Spam as a business: 360 euros for sending propaganda to 50,000 journalists

The leading company in the sector that has inaugurated a circular glass container plant, the company that has increased its sales in the e-commerce sector or the mayor of the town that has achieved a record with the heaviest melon. Press releases of this style reach the mailboxes of journalists and communicators constantly, most of the time without prior consent and unrelated to the topics they cover on a daily basis. All for a price that ranges between 100 euros per month and 360 per shipment, approximately.

There are several platforms on the market that offer different companies, communication agencies, institutions or organizations of all kinds to distribute their communications to a compilation of more or less extensive email lists depending on the price. For example, Sprai has different options ranging from 1,000 recipients to 7,000 recipients, and they even offer a more personalized and far reaching option. Comunicae has a complete pack that promises the publication of press releases in media such as EFE, Europa Press, Diario Siglo XXI and El Mundo Financiero: 359.95 euros for a shipment to 50,000 recipients.

Most offer these packages, similar to those of mobile companies: sending 1,500 emails, integrated inbox, scheduled emails, calendar and a platform to store journalists' contacts. In the case of Dispitch, a client can automatically update the journalists' agenda and some other features if they pay up to 350 euros per month. “The power of going out in the media. Send press releases”, reads the company motto.

That power leaves curious results. An editor of this newspaper, with an inbox of 55,000 unopened emails, received an email a few months ago from the communication department of Roams, an insurer, with the following subject: "Are you insured for the next catastrophe?" "The La Palma volcano that has just erupted has opened the ban on what damages are covered in the case of this type of natural phenomenon," the note explained.

There are some that even offer the possibility of adding the journalistic writing of the press releases, a service that charges 200 euros per shipment and even 350 if it is a text that exceeds 400 words, with bonuses for speed, such as Mediashipping, which states on its website that its registered recipients are journalists from media outlets such as El País, El Mundo, the EFE agency or Televisión Española.

These platforms are responsible for collecting the e-mail addresses of journalists, communicators –and now also influencers or streamers– from different databases, such as those managed by professional associations of journalists, although they also carry out digital or manual monitoring . Mediaddress, another of these companies, affirms that the data comes “directly from the newsrooms”, although it later adds that they carry out automatic controls through “media monitoring”, “immediate control of emails” or “automated reading of newspaper articles.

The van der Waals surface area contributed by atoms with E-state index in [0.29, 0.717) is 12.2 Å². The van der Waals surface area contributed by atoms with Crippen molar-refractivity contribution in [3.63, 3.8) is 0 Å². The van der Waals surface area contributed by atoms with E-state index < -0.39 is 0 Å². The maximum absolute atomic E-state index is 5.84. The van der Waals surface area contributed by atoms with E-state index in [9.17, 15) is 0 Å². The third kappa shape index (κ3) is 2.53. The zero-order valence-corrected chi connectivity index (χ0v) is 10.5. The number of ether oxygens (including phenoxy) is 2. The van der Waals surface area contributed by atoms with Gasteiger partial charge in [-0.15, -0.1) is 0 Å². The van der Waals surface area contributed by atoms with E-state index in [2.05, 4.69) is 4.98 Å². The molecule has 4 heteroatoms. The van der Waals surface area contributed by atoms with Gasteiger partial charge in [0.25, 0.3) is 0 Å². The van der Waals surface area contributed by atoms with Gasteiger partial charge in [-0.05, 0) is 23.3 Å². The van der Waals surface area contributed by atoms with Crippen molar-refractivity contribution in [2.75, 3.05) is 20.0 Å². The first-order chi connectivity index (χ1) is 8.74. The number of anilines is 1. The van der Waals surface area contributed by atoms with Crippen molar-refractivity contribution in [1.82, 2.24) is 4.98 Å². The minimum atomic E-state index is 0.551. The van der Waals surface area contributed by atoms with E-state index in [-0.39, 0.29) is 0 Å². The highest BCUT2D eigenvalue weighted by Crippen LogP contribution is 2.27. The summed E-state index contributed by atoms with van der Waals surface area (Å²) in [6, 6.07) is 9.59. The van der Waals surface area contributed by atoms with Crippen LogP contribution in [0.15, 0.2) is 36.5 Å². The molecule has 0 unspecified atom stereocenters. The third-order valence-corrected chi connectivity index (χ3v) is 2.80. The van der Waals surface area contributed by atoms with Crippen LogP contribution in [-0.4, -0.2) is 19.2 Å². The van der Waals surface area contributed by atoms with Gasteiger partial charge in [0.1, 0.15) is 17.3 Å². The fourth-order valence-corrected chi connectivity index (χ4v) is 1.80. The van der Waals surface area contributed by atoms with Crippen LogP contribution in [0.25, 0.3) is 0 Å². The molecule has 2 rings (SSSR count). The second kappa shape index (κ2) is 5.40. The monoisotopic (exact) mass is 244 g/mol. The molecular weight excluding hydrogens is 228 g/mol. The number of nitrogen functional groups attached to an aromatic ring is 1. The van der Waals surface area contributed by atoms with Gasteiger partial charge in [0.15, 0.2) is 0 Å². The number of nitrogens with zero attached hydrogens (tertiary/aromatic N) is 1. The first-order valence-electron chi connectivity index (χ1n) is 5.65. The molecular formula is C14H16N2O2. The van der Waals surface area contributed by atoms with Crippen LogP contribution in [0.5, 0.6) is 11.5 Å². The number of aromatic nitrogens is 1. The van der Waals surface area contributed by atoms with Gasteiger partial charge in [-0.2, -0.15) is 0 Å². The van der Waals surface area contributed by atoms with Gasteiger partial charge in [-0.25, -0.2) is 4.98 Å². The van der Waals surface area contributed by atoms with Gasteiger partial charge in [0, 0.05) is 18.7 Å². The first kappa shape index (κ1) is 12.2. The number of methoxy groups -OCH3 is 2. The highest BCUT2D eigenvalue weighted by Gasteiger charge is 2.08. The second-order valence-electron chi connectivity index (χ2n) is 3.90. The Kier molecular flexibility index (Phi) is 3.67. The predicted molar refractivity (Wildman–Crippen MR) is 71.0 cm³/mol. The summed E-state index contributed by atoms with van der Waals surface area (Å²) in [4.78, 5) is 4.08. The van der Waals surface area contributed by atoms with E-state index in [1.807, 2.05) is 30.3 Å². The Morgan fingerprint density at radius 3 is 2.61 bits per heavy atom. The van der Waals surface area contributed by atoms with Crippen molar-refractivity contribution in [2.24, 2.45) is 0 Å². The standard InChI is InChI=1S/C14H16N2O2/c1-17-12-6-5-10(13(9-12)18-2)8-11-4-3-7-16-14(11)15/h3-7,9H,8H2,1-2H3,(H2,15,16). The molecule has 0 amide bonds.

“The personal data of a professional nature of journalists and other professionals who provide their services in the media come from the media itself, from the interested parties or are obtained directly from the physical or electronic support of the media (publication banner, web page del medio, etc.)”, they explain in their privacy policy.

In a free test offered by the company, the data of up to 16,000 journalists, bloggers or communicators appear – the rates vary between 1,400 and 1,800 euros per year. From this medium, for example, it reflects the data of 43 editors, with different levels of detail about their functions or fields of specialization within the newspaper.

One writer featured in this database has her inbox cluttered with notes bearing headlines like “We want to take you to the (Heinz!) garden”; another journalist shows an e-mail with the new model of female urinals that will be installed for the first time in Primavera Sound; and a third, the following from EVA Clinics: “The Spanish Fertility Society warns about the risk of being an obese mother; Being overweight produces infertility, risk in the baby and hinders assisted reproduction”.

According to data protection expert lawyer Paloma Arribas, from the Baylos firm, this type of sending mass communications is generally prohibited by the General Data Protection Regulation (RGDP) of the European Parliament and the law Spanish data protection, although there are some exceptions: a prior contractual relationship or, in this case, the one alleged by most of these companies, the so-called legitimate interest. "I want you to find out about this and I understand that your interest is above privacy," he summarizes.